Feb. 18, 2003 – St. John is booming, St. Thomas is doing well and St. Croix is a mixed bag, say owners of tourism-related businesses as they check their bottom lines this week, which kicked off with the long Presidents Day weekend.
The week is typically the busiest of the winter season in the Virgin Islands. However, the threat of war coupled with economic hard times is making business owners nervous. And even the snowstorms on the East Coast are a mixed blessing, with air transportation interruptions.
"The storm, war, economic uncertainty. It's not an easy time to travel," said Brian Young, general manager of St. John's Caneel Bay Resort.
Young's comments on the war and the nation's economic woes echo those made by many others. While people are still traveling, particularly to St. John and St. Thomas, business owners are reluctant to predict what lies ahead, since many people now book getaways at the last minute.
"Bookings are coming in slowly," said Chris Goodier, spokeswoman for the Buccaneer Hotel on St. Croix.
Those with full houses on Presidents Day week are pleased, of course.
"We're booked up completely and have been for months and months and will be for months and months," said Robin Clair, manager of the three-cottage Estate Zootenvaal on St. John.
Mary Davis, co-owner of the 15-room Danish Chalet Inn on St. Thomas, said her hotel was filled going into this week. One couple was there on their 19th annual visit, she said.
David Yamada, general manager of the Renaissance Grand Beach Resort, said his occupancy is running about 80 percent. A couple of group bookings boosted the figures in recent weeks.
Yamada, who also is president of the St. Thomas-St. John Hotel and Tourism Association, said the 80 percent figure is typical of most other St. Thomas hotels, too.
He hopes the East Coast blizzards will have many more people making reservations to escape a bad-weather winter. "Hopefully, we'll see some pickup once they shovel out," he said.
Initially, however, the snowstorms' impact on the territory's tourism picture was negative. Young said guests with reservations for 10 rooms at Caneel Bay were stuck at home Monday because airports were closed.
Goodier said this February is not looking as good as last year's was for The Buccaneer. "We still had rooms available last Friday for this week," she said.
Bob Siefert, general manager of the Divi Carina Bay Resort and Casino on St. Croix, said bookings for Presidents Day weekend were good. But many of the customers were local residents who flocked to St. Croix from other islands for the Agriculture and Food Fair and who indulged in a getaway special for Valentine's Day — a $153-a-night room for two including dinner.
Until last week, he said, the hotel's occupancy had been running about 60 percent.
Claudia Carrington, owner of Carrington's Inn on St. Croix, had a similar story. She said this is the first winter that she has actively sought local business.
Carrington expressed surprise that a $270 US Airways fare between New York and St. Croix didn't bring more guests.
Siefert said the Divi is running a special of $1,395 per person for seven nights, including airfare from any city on the mainland.
Things are so bad at the Divi, he said, that he had to lay off staff in mid-season. In fact, he laid off so many that he had to resign as president of the St. Croix Hotel and Tourism Association because of the demands on his time filling the shoes of laid-off managers.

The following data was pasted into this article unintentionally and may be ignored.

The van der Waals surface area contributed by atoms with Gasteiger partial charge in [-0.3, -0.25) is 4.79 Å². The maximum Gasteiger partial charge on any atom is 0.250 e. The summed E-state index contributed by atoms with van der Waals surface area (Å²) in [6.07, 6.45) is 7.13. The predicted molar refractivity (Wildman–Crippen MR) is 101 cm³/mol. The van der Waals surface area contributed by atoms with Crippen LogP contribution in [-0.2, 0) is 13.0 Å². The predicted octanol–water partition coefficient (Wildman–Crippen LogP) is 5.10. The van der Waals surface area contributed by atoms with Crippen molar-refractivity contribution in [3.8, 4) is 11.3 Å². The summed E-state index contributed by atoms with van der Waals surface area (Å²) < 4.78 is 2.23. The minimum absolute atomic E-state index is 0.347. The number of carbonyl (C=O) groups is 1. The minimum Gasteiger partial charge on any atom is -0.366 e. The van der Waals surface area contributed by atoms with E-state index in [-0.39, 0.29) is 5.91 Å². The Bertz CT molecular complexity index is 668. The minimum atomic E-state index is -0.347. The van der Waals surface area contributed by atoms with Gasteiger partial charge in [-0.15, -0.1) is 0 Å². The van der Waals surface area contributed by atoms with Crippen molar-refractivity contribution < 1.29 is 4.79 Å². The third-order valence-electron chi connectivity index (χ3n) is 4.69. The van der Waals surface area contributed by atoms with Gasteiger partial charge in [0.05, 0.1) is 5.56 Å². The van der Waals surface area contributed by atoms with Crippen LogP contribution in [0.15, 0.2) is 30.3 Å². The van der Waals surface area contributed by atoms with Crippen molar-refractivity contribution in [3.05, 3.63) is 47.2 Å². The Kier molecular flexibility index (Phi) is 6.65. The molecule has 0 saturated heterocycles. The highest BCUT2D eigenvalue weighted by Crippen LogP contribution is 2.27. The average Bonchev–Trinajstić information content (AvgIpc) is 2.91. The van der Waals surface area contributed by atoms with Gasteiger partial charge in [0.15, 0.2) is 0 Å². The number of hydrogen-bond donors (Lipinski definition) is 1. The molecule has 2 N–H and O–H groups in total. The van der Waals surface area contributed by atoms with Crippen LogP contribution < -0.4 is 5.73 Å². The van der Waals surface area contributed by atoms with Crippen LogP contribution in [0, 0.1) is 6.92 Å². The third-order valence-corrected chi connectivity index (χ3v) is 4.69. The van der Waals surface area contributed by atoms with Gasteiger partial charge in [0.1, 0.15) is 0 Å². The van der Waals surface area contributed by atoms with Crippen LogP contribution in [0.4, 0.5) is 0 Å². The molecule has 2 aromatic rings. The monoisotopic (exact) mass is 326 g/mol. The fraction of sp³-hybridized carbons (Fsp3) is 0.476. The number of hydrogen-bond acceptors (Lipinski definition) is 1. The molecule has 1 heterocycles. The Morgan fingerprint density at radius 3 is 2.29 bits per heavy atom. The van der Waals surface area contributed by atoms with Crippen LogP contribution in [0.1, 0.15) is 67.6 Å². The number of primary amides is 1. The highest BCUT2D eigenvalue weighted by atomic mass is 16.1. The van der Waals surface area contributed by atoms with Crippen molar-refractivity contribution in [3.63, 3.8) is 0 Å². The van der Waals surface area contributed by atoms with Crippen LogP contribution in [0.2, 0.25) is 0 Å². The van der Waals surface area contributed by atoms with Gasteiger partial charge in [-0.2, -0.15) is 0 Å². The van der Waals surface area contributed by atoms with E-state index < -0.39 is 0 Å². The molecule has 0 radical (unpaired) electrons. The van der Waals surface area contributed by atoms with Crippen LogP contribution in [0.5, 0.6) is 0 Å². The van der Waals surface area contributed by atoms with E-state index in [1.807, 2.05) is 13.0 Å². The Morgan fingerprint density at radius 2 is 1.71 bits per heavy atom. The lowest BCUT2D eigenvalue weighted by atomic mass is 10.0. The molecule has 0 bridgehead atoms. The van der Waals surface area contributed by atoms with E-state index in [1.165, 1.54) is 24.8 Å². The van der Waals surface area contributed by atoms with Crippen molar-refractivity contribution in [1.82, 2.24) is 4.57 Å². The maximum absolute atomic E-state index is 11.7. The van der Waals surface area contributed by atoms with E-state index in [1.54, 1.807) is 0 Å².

The government has failed to effectively market St. Croix, Siefert charged, but he also noted that St. Croix doesn't have major chain hotels such as those on St. Thomas and St. John to lure travelers reluctant to book accommodations at a hotel with an unfamiliar name.
"If you're going to spend your money, why take a chance on a non-brand-name hotel?" Siefert said, noting that Marriott has been especially successful at building name-brand loyalty.
Owners of other tourism-related businesses on St. Croix were more upbeat in their assessments of the season.
"We've got to be positive. Things are down all over," said Mark Sperber, owner of Mile Mark Watersports.
Sperber said this week has been booming, especially compared to the last couple of weeks. However, like St. Croix's other visitor-oriented businesses, his took a hit this winter with most of the cruise ships that used to call in Frederiksted abandoning the island.
Robin Catanach at the Coconut Vine clothing store in King's Alley in Christiansted said business has been good. "At least as good as last year," she said.
Frank Pugliese, owner of the Bacchus Restaurant in Christiansted, said he's been doing a bit better than last year. "We don't have the 9-11 issue," he said, referring to last year's tourism fallout from the Sept. 11, 2001, terrorist attacks on the mainland.
Al Day, who owns the Charterboat Center on St. Thomas, said he experienced the normal lull after Christmas but things have picked up. "The lull was a little longer and a little luller, though," he said.
There are now more competing businesses on St. Thomas, which is good for the destination but cuts the pie a little finer, Day said.
Many of his guests are also spending less than used to be the case. "They're still coming, but they might just spend one more day sitting on the beach reading a book instead of going out in a boat," he said.
At Caneel Bay Resort, Young said the addition of less-expensive items to the gift shop stock has spurred sales.
Dana Bartlett, who takes guests from both St. John and St. Thomas on Carolina Coral horse rides on St. John, said business has been good. In the midst of difficult times, "lots of families are trying to be as normal as possible," she said, perhaps reflecting a fact that may hold out hope for the remainder of the territory's winter season.
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